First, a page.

About roadlesstravelledby

I shall be telling this with a sigh Somewhere ages and ages hence: Two roads diverged in a wood, and I-- I took the one less travelled by, And that has made all the difference
This entry was posted in dating, Delhi, family, gay, love, moral brigade, pink, section 377, society, starting over in Delhi, Uncategorized and tagged , , , , , , , , , , , , , , , . Bookmark the permalink.

8 Responses to The song of a single mom: The Colour Pink

  1. srilata says:

    Good thought excellent expression but obviously one sided – though this is my personal view.

  2. Ch. Roy says:

    A well thought of dialogue this…. though the subject is still under-wraps in most family-circles within India and also much scorned. One thing though – you may take it as an advise, if you wish – gayism can be accepted on legal terms in many countries (I personally have no objections meeting them socially or knowing then in life) but should we not teach our children more about the natural biological ways created by HIM…. we accept this unavoidable stigma existing in the world by legalising it but should not forget it is still unnatural..! Hope you are open to such comments… Let us teach our children the right thing…

  3. Aeshna says:

    Biased as we all are…it is time we accept and appreciate each others choices…gay/straight…how does it matter?? …and why should it matter?? We are all the same…only our choices differ…that’s it….

  4. wonda says:

    I agree with Ch. Roy. Sometimes, people who are not actually gays are influenced by the present media which has become tolerant. That makes me wonder why there are more gays than in the past when I was little. My son definitely would not wear PINK. He thinks he looks sissy in it. However, I dressed him in pink when he was a baby because the obstetrician told me that I had 99% chances of having a girl. So we were prepared with pink clothings. My hubby was dumbfounded when the nurse reported to him that he had a baby boy!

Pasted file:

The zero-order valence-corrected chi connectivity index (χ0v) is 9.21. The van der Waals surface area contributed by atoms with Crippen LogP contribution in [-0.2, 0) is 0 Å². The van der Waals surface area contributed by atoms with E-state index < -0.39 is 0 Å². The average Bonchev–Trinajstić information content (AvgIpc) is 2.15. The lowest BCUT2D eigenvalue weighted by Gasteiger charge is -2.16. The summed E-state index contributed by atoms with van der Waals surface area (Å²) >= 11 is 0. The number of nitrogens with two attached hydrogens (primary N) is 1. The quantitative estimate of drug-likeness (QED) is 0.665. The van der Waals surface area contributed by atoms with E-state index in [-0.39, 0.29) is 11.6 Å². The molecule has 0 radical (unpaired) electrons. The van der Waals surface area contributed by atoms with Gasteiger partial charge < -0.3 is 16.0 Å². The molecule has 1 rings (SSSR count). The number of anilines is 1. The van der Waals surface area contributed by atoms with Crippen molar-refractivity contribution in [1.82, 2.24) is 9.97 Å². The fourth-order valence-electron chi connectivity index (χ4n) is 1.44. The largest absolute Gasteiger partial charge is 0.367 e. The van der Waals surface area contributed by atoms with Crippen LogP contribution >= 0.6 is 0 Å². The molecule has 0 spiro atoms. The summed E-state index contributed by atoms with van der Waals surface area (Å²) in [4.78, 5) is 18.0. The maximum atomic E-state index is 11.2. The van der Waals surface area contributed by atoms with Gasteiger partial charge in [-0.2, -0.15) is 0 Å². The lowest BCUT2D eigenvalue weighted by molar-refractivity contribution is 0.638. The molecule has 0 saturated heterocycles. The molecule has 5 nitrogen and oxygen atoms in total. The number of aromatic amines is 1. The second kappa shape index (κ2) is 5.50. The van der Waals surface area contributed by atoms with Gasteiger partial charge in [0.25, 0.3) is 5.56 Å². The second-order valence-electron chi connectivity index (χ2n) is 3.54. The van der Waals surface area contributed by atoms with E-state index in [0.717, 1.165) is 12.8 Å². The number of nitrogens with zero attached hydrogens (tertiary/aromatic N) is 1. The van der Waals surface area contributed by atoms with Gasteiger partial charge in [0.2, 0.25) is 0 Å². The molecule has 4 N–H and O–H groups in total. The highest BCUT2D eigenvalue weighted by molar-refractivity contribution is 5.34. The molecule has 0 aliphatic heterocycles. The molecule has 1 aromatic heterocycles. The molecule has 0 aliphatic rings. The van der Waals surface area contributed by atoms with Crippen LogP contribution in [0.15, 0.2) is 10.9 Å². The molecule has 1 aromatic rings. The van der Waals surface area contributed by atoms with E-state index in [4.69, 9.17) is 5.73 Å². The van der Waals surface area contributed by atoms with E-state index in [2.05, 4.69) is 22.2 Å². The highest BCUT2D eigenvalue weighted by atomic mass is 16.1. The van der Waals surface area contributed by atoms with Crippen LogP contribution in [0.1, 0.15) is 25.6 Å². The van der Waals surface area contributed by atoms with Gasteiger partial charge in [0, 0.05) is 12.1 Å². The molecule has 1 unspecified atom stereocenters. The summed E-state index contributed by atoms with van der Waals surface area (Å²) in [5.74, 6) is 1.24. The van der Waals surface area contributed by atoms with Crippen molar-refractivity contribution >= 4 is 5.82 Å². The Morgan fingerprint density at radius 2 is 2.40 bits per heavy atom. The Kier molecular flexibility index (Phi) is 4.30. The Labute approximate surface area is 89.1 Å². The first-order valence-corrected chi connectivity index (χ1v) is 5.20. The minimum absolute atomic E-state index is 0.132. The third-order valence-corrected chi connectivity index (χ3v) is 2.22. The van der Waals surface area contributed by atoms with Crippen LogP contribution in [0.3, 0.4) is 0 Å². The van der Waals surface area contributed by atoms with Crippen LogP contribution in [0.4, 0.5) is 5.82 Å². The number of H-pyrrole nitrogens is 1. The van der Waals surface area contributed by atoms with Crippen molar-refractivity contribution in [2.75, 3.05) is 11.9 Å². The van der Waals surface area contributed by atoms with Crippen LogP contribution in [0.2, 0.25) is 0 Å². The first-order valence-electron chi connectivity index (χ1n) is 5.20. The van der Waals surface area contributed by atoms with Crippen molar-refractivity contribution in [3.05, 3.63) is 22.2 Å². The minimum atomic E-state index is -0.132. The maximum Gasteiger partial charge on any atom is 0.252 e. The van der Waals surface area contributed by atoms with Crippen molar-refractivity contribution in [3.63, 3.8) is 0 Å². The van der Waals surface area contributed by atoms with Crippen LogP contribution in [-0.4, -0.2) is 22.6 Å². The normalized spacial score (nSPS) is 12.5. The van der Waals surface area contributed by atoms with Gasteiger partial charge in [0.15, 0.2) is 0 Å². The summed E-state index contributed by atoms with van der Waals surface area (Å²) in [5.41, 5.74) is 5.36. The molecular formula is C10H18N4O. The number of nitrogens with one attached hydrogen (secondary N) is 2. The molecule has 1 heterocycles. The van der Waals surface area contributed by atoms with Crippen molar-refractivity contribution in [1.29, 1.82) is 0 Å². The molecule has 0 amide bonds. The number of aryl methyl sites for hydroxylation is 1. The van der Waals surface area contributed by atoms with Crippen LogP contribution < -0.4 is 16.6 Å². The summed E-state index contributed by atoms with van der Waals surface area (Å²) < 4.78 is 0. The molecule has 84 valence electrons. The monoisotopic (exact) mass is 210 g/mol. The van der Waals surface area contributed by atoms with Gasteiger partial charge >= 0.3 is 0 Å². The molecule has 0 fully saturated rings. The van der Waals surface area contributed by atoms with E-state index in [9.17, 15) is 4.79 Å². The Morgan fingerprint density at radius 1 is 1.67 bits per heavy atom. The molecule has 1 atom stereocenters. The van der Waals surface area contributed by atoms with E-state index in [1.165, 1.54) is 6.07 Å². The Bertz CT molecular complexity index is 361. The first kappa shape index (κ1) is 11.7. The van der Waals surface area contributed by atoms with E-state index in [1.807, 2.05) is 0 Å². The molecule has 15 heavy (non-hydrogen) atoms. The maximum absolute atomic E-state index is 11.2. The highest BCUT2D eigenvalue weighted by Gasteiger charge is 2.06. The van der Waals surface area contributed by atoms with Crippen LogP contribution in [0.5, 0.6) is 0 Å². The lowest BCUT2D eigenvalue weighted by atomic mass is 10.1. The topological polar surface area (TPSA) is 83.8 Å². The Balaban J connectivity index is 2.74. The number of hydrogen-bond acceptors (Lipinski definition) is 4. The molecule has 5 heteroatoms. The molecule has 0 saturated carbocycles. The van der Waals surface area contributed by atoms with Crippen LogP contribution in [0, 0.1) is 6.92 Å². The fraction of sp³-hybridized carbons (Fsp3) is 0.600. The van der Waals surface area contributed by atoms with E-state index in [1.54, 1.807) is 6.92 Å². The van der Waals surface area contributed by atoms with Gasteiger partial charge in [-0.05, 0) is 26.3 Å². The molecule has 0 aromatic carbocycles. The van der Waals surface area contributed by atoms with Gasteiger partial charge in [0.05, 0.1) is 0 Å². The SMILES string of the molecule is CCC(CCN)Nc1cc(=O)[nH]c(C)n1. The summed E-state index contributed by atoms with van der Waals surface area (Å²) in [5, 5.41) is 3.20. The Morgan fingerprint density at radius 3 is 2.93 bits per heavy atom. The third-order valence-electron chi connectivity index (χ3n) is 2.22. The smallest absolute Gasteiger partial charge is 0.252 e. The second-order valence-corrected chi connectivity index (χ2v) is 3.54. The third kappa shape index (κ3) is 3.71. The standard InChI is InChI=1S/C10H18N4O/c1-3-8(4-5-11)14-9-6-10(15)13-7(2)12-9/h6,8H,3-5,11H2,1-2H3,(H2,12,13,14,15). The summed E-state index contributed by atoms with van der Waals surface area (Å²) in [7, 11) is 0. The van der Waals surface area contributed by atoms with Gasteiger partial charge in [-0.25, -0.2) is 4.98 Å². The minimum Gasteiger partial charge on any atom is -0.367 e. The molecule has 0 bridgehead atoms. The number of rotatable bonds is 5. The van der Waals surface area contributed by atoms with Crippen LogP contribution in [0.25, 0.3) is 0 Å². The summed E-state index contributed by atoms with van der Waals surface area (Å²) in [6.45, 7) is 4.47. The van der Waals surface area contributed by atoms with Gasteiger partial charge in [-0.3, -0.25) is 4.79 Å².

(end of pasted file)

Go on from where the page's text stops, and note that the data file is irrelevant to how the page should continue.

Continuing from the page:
5. SC says:

    Though from point view of Literature, its good to read, I am very much saddened by you putting this kind of thing in a blog. You can talk on telephone with friends or with doctor if you have real concerns! These kind of things should be visualized as personal and not put in public 😦
    I would say many boys like pink but get over that sooner or later.
    Many girls may like blue very much but theredo not become lesbians later.
    Please do not conclude big things from small evidences as life is really not that simple!
    So, I would request you not to worry and ” please” try to respect your son’s privacy also. He may not like it in future when he comes to know that his private world was made public by his own mother!You can surely write anything about yourself since you have the right to do whatever you want with your own life but not about others and surely not about your son’s life !!!!

  6. Animesh Ray says:

    Nice writeup!
    Interesting to see read all the “morally indignant” comments in response 🙂
    Just to put this on record, I have always liked pink and I still like roses.
    Don’t worry too much about what your son would think when he grows up. Many used to say, “A mother shouldn’t work, because the child will grow up resenting her neglect.” What I observed is that children grow up respecting their working mothers for setting examples of independence. Perhaps your son might indeed resent this writing when he would be in high school…forces of conformity are not trivial…but in time he would come to respect your fortitude.